In a report jointly launched by the Infrastructure Sustainability Council (ISC) and Urbis, industry fragmentation, subjective decision-making, risk aversion and sectoral capacity have been identified as global infrastructure barriers.
Advance our nations, fair – world-class infrastructure for thriving nations report explores the relationship between world-class infrastructure and thriving nations, with new opportunities identified that deliver investment returns for all beneficiaries, ecosystems and economies.
ISC CEO Ainsley Simpson, said, ‘’Infrastructure is instrumental in building resilience and helping us drive and reinforce positive change.
“The infrastructure sector is key to addressing some of the major challenges of our time whether it is climate change, addressing inequality or riding the wave of the technology disruption.
“In this coming decade, competition does not take the form of organisations; but the ticking clock of climate change and rising inequality – we just need to recognise we do have a shared vision and that we are all on the same team,” Ms Simpson said.
Urbis Future State Director, Kate Meyrick, said that the infrastructure community has lost sight of infrastructure’s purpose: to rightfully serve the people it exists for.
“Infrastructure is all about hope – it’s about solving problems and enabling opportunities. If we want to be a better ancestor for future generations then we need to take a more restorative approach and make far bolder decisions today,” Ms Meyrick said.
“A critical factor in making progress and achieving any success will be working together. We need to start joining the dots and engage a place-based collaborative approach.
“First, we must understand that infrastructure is the essential platform for realising long-term accomplishment. With collective input, we will make real progress by sharing local and global learnings, systems, and achievements. Only then will we truly achieve infrastructure’s purpose of driving social progress, quality of life, resilience and productivity in our communities, cities, regions and nations.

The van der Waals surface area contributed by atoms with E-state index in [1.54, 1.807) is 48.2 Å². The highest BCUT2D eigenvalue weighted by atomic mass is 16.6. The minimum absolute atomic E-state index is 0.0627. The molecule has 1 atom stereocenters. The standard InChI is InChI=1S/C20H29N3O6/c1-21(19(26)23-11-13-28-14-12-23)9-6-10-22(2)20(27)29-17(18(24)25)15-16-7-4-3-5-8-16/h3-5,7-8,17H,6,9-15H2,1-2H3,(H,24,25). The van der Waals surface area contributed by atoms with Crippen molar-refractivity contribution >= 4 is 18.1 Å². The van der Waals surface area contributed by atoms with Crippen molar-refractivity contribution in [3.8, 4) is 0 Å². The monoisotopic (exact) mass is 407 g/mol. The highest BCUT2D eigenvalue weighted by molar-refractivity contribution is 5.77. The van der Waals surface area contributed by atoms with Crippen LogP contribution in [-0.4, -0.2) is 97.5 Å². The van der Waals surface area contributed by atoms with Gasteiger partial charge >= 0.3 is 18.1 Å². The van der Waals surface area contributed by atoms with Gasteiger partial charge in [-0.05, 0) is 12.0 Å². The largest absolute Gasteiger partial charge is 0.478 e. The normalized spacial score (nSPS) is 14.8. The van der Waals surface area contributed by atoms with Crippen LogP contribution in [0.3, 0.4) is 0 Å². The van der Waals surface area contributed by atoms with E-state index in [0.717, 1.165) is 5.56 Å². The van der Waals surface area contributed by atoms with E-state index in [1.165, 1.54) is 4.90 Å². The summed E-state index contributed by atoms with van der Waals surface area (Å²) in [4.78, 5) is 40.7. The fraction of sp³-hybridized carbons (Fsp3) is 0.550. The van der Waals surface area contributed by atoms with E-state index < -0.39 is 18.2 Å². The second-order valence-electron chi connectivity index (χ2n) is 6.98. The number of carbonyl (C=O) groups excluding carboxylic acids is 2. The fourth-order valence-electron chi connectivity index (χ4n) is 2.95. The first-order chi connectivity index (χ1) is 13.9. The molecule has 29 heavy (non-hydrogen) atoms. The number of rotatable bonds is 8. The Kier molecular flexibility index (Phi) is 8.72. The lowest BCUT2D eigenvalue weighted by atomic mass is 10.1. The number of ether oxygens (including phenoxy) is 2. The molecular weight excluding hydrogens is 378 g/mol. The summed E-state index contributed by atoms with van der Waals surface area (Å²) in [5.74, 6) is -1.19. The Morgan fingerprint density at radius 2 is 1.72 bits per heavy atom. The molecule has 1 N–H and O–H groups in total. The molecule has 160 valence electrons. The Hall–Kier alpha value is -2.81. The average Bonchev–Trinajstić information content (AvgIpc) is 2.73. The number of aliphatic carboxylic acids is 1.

The report calls for collaborative reform across eight key areas including:
- An industry united by its declared purpose – Driving change from within underpinned by a cultural shift from monopolistic to a common-good approach
- Knowledge and capacity building – To build the expertise of the sector, accelerate the sharing of new ideas that drive service level innovation
- Codifying excellence – Setting out the standards of world-class infrastructure to clarify expectations; ensuring alignment with relevant international rating
- A robust data platform – Combining the longitudinal and real-time information required to drive evidence-based decision-making. Underpinning transparent prioritisation and business case development
- A fully integrated infrastructure model – Driving change from within underpinned by a cultural shift from a monopolistic to a common good approach
- Place-based, creating intergenerational value – Clearly solving for a defined problem and generating new opportunity through more enlightened delivery models grounded in conversations with the end user
- Procurement based on multi-dimensional value – Capturing all positive externalities and addressing negative impacts. Embedding resilience and demonstrating the highest and best use of funds
- Funding Security – Depoliticising funding and increasing certainty, connecting funding to outcomes overtime. Leveraging new forms of finance instrument to meet the burgeoning cost of transformational infrastructure
The Infrastructure Sustainability Council will be assembling a Coalition of their members to review the report and collaborate across industry to drive this agenda forward.